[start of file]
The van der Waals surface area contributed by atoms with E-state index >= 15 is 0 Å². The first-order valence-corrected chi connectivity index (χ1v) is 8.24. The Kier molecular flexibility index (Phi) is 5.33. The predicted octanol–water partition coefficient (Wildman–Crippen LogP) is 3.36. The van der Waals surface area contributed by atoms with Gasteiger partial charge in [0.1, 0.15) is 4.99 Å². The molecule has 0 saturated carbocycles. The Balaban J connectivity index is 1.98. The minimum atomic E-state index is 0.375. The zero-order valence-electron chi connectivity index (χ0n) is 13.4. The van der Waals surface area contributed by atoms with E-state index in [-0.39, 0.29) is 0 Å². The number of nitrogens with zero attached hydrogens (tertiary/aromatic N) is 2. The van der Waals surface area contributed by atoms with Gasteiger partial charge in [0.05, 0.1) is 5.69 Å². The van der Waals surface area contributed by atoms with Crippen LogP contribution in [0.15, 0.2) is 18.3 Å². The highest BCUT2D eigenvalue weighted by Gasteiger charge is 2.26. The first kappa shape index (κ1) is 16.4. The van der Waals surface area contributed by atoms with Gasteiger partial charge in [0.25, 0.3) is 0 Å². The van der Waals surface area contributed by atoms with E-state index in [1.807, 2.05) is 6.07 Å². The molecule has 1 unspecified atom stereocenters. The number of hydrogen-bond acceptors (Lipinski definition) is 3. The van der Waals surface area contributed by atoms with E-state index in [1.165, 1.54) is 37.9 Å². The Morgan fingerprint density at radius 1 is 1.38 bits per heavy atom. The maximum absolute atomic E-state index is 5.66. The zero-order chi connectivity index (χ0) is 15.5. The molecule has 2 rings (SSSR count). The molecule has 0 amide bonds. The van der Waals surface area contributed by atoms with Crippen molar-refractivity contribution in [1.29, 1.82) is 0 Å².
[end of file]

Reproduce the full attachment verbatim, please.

The van der Waals surface area contributed by atoms with E-state index >= 15 is 0 Å². The first-order valence-corrected chi connectivity index (χ1v) is 8.24. The Kier molecular flexibility index (Phi) is 5.33. The predicted octanol–water partition coefficient (Wildman–Crippen LogP) is 3.36. The van der Waals surface area contributed by atoms with Gasteiger partial charge in [0.1, 0.15) is 4.99 Å². The molecule has 0 saturated carbocycles. The Balaban J connectivity index is 1.98. The minimum atomic E-state index is 0.375. The zero-order valence-electron chi connectivity index (χ0n) is 13.4. The van der Waals surface area contributed by atoms with E-state index in [-0.39, 0.29) is 0 Å². The number of nitrogens with zero attached hydrogens (tertiary/aromatic N) is 2. The van der Waals surface area contributed by atoms with Gasteiger partial charge in [0.05, 0.1) is 5.69 Å². The van der Waals surface area contributed by atoms with Crippen LogP contribution in [0.15, 0.2) is 18.3 Å². The highest BCUT2D eigenvalue weighted by Gasteiger charge is 2.26. The first kappa shape index (κ1) is 16.4. The van der Waals surface area contributed by atoms with Gasteiger partial charge in [0.25, 0.3) is 0 Å². The van der Waals surface area contributed by atoms with E-state index in [1.807, 2.05) is 6.07 Å². The molecule has 1 unspecified atom stereocenters. The number of hydrogen-bond acceptors (Lipinski definition) is 3. The van der Waals surface area contributed by atoms with E-state index in [1.165, 1.54) is 37.9 Å². The Morgan fingerprint density at radius 1 is 1.38 bits per heavy atom. The maximum absolute atomic E-state index is 5.66. The zero-order chi connectivity index (χ0) is 15.5. The molecule has 2 rings (SSSR count). The molecule has 0 amide bonds. The van der Waals surface area contributed by atoms with Crippen molar-refractivity contribution in [1.29, 1.82) is 0 Å².